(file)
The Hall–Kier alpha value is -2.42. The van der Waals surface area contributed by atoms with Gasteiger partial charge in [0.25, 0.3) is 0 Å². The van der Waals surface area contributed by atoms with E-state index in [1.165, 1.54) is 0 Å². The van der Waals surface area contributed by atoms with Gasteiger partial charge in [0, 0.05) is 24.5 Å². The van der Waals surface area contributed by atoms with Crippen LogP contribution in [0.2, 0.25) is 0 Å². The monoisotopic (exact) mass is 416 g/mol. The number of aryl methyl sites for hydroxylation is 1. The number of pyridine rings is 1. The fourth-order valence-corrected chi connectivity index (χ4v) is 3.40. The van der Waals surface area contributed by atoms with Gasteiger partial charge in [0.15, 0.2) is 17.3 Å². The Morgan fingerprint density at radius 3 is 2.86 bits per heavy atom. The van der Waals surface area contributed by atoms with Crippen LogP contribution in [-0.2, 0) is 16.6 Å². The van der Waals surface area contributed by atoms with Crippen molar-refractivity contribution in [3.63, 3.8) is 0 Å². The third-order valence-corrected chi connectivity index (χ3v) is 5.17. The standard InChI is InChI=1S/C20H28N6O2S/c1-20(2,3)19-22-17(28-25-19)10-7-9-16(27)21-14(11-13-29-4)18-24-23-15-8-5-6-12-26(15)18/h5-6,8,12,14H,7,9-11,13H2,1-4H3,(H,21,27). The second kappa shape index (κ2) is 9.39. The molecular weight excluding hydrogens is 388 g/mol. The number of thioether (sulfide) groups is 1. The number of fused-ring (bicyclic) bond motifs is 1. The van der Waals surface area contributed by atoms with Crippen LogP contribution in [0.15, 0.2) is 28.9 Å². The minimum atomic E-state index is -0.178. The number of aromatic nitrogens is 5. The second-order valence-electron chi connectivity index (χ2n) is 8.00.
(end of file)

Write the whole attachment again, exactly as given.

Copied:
The Hall–Kier alpha value is -2.42. The van der Waals surface area contributed by atoms with Gasteiger partial charge in [0.25, 0.3) is 0 Å². The van der Waals surface area contributed by atoms with E-state index in [1.165, 1.54) is 0 Å². The van der Waals surface area contributed by atoms with Gasteiger partial charge in [0, 0.05) is 24.5 Å². The van der Waals surface area contributed by atoms with Crippen LogP contribution in [0.2, 0.25) is 0 Å². The monoisotopic (exact) mass is 416 g/mol. The number of aryl methyl sites for hydroxylation is 1. The number of pyridine rings is 1. The fourth-order valence-corrected chi connectivity index (χ4v) is 3.40. The van der Waals surface area contributed by atoms with Gasteiger partial charge in [0.15, 0.2) is 17.3 Å². The Morgan fingerprint density at radius 3 is 2.86 bits per heavy atom. The van der Waals surface area contributed by atoms with Crippen LogP contribution in [-0.2, 0) is 16.6 Å². The van der Waals surface area contributed by atoms with Crippen molar-refractivity contribution in [3.63, 3.8) is 0 Å². The third-order valence-corrected chi connectivity index (χ3v) is 5.17. The standard InChI is InChI=1S/C20H28N6O2S/c1-20(2,3)19-22-17(28-25-19)10-7-9-16(27)21-14(11-13-29-4)18-24-23-15-8-5-6-12-26(15)18/h5-6,8,12,14H,7,9-11,13H2,1-4H3,(H,21,27). The second kappa shape index (κ2) is 9.39. The molecular weight excluding hydrogens is 388 g/mol. The number of thioether (sulfide) groups is 1. The number of fused-ring (bicyclic) bond motifs is 1. The van der Waals surface area contributed by atoms with Crippen LogP contribution in [0.15, 0.2) is 28.9 Å². The minimum atomic E-state index is -0.178. The number of aromatic nitrogens is 5. The second-order valence-electron chi connectivity index (χ2n) is 8.00.